## Abstract

The placement and development of the visual word form area (VWFA) have commonly been assumed to depend, in part, on its connections with language regions. In this study, we specifically examined the effects of auditory speech experience deprivation in shaping the VWFA by investigating its location distribution, activation strength, and functional connectivity pattern in congenitally deaf participants. We found that the location and activation strength of the VWFA in congenitally deaf participants were highly comparable with those of hearing controls. Furthermore, while the congenitally deaf group showed reduced resting-state functional connectivity between the VWFA and the auditory speech area in the left anterior superior temporal gyrus, its intrinsic functional connectivity pattern between the VWFA and a fronto-parietal network was similar to that of hearing controls. Taken together, these results suggest that auditory speech experience has consequences for aspects of the word form-speech sound correspondence network, but that such experience does not significantly modulate the VWFA's placement or response strength. This is consistent with the view that the role of the VWFA might be to provide a representation that is suitable for mapping visual word forms onto language-specific gestures without the need to construct an aural representation.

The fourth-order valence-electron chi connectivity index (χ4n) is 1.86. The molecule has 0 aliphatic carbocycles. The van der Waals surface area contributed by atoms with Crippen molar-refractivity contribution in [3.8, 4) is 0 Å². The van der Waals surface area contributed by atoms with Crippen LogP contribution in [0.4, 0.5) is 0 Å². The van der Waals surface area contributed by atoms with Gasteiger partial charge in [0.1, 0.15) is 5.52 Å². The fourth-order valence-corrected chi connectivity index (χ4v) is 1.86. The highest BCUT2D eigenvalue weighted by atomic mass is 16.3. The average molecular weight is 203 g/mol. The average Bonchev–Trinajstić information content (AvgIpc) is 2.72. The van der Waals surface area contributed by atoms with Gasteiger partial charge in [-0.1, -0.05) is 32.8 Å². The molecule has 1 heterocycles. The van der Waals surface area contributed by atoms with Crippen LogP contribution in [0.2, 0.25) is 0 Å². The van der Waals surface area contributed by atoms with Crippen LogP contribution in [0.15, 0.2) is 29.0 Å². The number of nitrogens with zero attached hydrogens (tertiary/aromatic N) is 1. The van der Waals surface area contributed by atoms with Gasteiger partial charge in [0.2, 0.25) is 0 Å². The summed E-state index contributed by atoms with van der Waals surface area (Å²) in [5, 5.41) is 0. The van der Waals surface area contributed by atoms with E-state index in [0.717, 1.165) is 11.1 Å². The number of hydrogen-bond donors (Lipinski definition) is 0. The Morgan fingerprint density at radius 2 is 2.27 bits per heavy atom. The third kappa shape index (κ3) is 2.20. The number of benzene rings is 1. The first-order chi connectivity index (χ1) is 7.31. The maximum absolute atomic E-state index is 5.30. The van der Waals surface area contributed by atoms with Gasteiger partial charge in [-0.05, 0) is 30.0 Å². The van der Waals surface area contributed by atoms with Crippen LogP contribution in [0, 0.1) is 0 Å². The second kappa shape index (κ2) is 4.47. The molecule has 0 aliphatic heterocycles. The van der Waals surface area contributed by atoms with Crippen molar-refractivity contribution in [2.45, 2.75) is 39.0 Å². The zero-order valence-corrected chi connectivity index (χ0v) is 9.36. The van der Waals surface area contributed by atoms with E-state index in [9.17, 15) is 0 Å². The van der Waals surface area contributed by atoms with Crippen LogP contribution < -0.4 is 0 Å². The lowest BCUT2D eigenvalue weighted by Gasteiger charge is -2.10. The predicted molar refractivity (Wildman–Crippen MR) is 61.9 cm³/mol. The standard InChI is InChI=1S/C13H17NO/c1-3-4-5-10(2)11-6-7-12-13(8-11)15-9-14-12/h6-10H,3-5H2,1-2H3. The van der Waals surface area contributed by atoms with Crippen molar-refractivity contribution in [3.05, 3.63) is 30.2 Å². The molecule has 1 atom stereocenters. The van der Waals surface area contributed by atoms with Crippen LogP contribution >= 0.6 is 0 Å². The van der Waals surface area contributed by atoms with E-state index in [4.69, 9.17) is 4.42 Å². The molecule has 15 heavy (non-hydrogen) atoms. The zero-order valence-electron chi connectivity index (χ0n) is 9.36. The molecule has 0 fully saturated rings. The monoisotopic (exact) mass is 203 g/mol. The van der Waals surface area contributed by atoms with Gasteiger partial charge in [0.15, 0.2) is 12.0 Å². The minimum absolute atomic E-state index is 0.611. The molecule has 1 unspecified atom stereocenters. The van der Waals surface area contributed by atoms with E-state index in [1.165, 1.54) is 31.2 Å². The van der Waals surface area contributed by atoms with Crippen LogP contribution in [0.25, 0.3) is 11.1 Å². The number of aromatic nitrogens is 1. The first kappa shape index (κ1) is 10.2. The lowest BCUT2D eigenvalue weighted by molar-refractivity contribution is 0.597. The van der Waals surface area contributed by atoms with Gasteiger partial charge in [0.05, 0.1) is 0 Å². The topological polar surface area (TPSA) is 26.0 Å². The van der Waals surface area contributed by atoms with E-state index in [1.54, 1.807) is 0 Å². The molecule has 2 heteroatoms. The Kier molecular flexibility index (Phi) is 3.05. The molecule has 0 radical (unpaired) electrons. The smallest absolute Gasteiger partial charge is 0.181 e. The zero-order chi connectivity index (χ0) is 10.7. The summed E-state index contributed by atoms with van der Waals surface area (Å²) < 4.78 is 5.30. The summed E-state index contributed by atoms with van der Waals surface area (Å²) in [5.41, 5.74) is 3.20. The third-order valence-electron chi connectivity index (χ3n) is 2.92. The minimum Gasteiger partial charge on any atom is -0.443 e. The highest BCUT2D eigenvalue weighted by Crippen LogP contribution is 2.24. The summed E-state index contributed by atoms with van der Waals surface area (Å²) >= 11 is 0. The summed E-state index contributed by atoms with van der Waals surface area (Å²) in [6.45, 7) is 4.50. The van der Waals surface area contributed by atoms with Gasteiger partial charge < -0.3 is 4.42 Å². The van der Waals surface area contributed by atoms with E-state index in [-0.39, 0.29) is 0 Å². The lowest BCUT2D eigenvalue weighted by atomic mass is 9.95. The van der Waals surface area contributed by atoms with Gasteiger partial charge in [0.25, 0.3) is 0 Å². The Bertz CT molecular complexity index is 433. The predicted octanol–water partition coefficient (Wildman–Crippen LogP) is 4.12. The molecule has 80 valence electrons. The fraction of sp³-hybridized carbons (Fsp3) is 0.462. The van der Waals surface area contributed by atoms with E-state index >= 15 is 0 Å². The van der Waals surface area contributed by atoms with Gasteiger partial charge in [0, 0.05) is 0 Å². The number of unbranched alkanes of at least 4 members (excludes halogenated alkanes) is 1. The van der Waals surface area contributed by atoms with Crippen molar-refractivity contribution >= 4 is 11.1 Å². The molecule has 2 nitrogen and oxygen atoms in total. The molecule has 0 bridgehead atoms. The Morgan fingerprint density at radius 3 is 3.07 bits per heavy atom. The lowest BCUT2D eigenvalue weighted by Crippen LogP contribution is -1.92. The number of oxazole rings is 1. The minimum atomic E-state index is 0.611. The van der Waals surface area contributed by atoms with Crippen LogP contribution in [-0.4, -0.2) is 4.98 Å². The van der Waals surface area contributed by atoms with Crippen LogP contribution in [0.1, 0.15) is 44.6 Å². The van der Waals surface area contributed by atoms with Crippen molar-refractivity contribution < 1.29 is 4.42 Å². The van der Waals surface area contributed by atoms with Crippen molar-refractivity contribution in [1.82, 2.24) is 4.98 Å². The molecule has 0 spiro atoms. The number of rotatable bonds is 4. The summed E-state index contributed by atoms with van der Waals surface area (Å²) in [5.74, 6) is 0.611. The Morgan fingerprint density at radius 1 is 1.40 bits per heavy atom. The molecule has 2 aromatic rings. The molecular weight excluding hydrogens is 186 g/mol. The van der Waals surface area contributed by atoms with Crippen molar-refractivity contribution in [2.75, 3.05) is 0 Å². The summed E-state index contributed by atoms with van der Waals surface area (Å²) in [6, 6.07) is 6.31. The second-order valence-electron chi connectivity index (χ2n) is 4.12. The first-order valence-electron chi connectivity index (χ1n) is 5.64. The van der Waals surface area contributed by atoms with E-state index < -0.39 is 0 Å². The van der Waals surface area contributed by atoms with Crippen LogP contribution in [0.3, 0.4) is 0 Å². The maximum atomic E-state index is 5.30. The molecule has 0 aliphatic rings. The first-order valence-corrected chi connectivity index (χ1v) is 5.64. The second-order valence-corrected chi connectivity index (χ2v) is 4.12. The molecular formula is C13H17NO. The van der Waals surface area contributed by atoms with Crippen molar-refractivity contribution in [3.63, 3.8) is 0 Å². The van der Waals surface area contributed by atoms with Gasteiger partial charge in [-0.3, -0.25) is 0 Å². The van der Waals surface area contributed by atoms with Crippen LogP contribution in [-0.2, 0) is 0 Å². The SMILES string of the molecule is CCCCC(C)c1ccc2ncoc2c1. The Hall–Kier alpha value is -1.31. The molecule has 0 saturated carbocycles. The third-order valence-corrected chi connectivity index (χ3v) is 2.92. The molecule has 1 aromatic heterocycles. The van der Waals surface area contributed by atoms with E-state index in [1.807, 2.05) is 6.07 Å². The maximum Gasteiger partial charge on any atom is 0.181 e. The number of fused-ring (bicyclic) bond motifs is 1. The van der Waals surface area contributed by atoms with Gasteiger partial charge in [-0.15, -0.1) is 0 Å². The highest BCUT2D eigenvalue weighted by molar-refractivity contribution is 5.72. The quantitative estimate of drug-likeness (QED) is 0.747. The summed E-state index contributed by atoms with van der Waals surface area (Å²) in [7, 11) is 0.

## Introduction

Reading is assumed to involve multiple routes of processes, including one that maps parts of the visually computed letter/character representations onto phonological representations and one that can access word meanings and whole-word phonological representations directly (e.g., Coltheart et al. 2001). One fundamental step in these processes is the computation of the visual word representation that serves as input for subsequent language processes.